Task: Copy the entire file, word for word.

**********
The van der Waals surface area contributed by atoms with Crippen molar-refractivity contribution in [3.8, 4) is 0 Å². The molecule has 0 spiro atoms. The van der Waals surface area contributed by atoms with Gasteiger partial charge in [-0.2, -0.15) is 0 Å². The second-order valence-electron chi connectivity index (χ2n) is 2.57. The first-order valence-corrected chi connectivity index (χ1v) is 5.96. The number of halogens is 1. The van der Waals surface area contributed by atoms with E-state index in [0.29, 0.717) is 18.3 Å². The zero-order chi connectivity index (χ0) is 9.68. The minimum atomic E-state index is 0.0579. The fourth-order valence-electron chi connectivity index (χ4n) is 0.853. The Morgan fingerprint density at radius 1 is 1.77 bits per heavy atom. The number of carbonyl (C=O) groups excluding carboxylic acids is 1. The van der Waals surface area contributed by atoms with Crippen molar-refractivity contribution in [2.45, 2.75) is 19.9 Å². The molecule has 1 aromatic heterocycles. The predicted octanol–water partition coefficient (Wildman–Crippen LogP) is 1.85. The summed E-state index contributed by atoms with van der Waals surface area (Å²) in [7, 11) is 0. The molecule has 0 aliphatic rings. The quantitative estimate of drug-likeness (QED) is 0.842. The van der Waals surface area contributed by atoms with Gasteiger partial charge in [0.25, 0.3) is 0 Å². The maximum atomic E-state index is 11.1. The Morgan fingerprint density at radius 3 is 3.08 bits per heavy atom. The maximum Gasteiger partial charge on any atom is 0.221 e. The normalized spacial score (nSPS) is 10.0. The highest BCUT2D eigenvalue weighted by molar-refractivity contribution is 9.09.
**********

The van der Waals surface area contributed by atoms with Crippen molar-refractivity contribution in [3.8, 4) is 0 Å². The molecule has 0 spiro atoms. The van der Waals surface area contributed by atoms with Gasteiger partial charge in [-0.2, -0.15) is 0 Å². The second-order valence-electron chi connectivity index (χ2n) is 2.57. The first-order valence-corrected chi connectivity index (χ1v) is 5.96. The number of halogens is 1. The van der Waals surface area contributed by atoms with E-state index in [0.29, 0.717) is 18.3 Å². The zero-order chi connectivity index (χ0) is 9.68. The minimum atomic E-state index is 0.0579. The fourth-order valence-electron chi connectivity index (χ4n) is 0.853. The Morgan fingerprint density at radius 1 is 1.77 bits per heavy atom. The number of carbonyl (C=O) groups excluding carboxylic acids is 1. The van der Waals surface area contributed by atoms with Crippen molar-refractivity contribution in [2.45, 2.75) is 19.9 Å². The molecule has 1 aromatic heterocycles. The predicted octanol–water partition coefficient (Wildman–Crippen LogP) is 1.85. The summed E-state index contributed by atoms with van der Waals surface area (Å²) in [7, 11) is 0. The molecule has 0 aliphatic rings. The quantitative estimate of drug-likeness (QED) is 0.842. The van der Waals surface area contributed by atoms with Gasteiger partial charge in [0.25, 0.3) is 0 Å². The maximum atomic E-state index is 11.1. The Morgan fingerprint density at radius 3 is 3.08 bits per heavy atom. The maximum Gasteiger partial charge on any atom is 0.221 e. The normalized spacial score (nSPS) is 10.0. The highest BCUT2D eigenvalue weighted by molar-refractivity contribution is 9.09.